(For massive 64+ CPU SMP boxes, the story might be different, but that's an entirely different game, and I don't know the score there. Very few such machines are sold anyway, as they are very expensive.)

Thus I would be extraordinarily surprised if you can actually show that Solaris/Sparc gives you a better price/performance ratio than x86/Linux. But if you can, I'd be interested to hear it.

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9: ACS 2.x (response to 1)
Posted by Andrew Piskorski on
ACS 2.x, my god. You should maybe get Nuno (he's at Red Hat) to upgrade it for you. A long time ago, he upgraded the Muniversal site from ACS 1.x all the way to 3.2! :) Not an easy task though, and it took quite a while. Hm, and I think there was some sort of technical reason we stayed at 3.2 from then, I don't remember what though. So on second thought...
I've only got one example and there are lots of variables. I was running a pretty active site with 4 front end webservers and 1 NT database box with 2x2.5 Xeons and 2gig memory . We decided to switch to a 4x1.25 Sparc with 16gig and fibre channel (Apple xRaid). Due to the budget, the upgrade path included switching to a 2x1.0 Sparc 4gig memory box. The reason for the upgrade was the NT box needed more disk, it was too slow at times and it's 2gig memory limits were a problem.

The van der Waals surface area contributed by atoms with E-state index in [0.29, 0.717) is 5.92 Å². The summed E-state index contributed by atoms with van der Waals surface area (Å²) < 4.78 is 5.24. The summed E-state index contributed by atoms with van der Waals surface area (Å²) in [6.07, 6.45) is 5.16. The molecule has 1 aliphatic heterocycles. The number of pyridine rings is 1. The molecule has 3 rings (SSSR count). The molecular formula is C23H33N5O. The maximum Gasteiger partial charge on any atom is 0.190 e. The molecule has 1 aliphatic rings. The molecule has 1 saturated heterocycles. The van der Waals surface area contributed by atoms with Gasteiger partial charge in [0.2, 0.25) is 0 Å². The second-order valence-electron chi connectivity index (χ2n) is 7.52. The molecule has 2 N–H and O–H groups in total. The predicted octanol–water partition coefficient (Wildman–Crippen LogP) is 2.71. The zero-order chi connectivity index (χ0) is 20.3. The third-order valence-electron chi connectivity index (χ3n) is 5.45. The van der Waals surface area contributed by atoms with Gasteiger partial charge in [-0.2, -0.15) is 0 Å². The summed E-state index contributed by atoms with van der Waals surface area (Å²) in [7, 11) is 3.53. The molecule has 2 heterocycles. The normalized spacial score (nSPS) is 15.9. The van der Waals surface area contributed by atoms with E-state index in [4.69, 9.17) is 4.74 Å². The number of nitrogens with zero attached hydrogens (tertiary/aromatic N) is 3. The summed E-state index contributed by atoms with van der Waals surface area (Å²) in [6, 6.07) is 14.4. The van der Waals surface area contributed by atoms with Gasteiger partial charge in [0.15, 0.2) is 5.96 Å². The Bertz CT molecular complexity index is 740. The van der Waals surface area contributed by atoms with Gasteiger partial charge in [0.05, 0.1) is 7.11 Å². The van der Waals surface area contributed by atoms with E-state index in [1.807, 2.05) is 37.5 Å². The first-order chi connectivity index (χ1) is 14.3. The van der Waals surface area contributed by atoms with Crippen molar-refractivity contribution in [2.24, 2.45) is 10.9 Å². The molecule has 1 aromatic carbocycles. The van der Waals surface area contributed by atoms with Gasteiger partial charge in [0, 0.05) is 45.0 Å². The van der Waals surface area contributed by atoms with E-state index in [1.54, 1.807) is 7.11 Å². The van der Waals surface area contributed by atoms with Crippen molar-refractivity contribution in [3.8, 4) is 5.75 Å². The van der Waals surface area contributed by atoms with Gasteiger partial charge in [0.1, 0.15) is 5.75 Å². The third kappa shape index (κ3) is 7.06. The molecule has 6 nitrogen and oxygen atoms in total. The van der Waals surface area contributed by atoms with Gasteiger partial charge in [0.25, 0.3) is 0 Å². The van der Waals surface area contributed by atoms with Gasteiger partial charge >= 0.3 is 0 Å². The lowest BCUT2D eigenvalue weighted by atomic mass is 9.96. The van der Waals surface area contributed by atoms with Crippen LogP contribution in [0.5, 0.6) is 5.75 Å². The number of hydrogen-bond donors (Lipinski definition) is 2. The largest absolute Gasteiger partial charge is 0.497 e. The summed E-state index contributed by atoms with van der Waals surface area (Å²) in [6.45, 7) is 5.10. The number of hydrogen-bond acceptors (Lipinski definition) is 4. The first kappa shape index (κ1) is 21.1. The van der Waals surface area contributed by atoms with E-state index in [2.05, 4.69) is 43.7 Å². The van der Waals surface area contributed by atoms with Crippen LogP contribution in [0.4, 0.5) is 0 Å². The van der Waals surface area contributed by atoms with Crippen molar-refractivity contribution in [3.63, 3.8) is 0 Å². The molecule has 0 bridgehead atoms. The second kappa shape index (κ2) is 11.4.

The upgrade required running on the 2 processor Sparc box for 3 months and I was concerned that this would be a problem. Much to my surprise it turned out to be faster and more stable than the NT box.

As I said there are lots of variables. The Sparc box had more memory but being 64bit it could make use of it. It also had the xRaid drive verses 12 10k scsi drives. I also suspect that Solaris is more stable than NT. Finally it was Oracle 8i on NT vs Oracle 9i on Solaris.

Perhaps this is more a 64 vs 32 bit difference. I'm sure on 32bit arithmatic an x86 would run circles around Sparc, but if you've got a 4gig dataset and the x86 has disk access and the Sparc does not, the Sparc will win every time. That combined with the fact I can buy a 1u new Sparc box for $999 leads me to believe that the price/performance is better for this kind of application at this time, although my guess is when the AMD 64bit chip becomes well supported this will no longer be the case.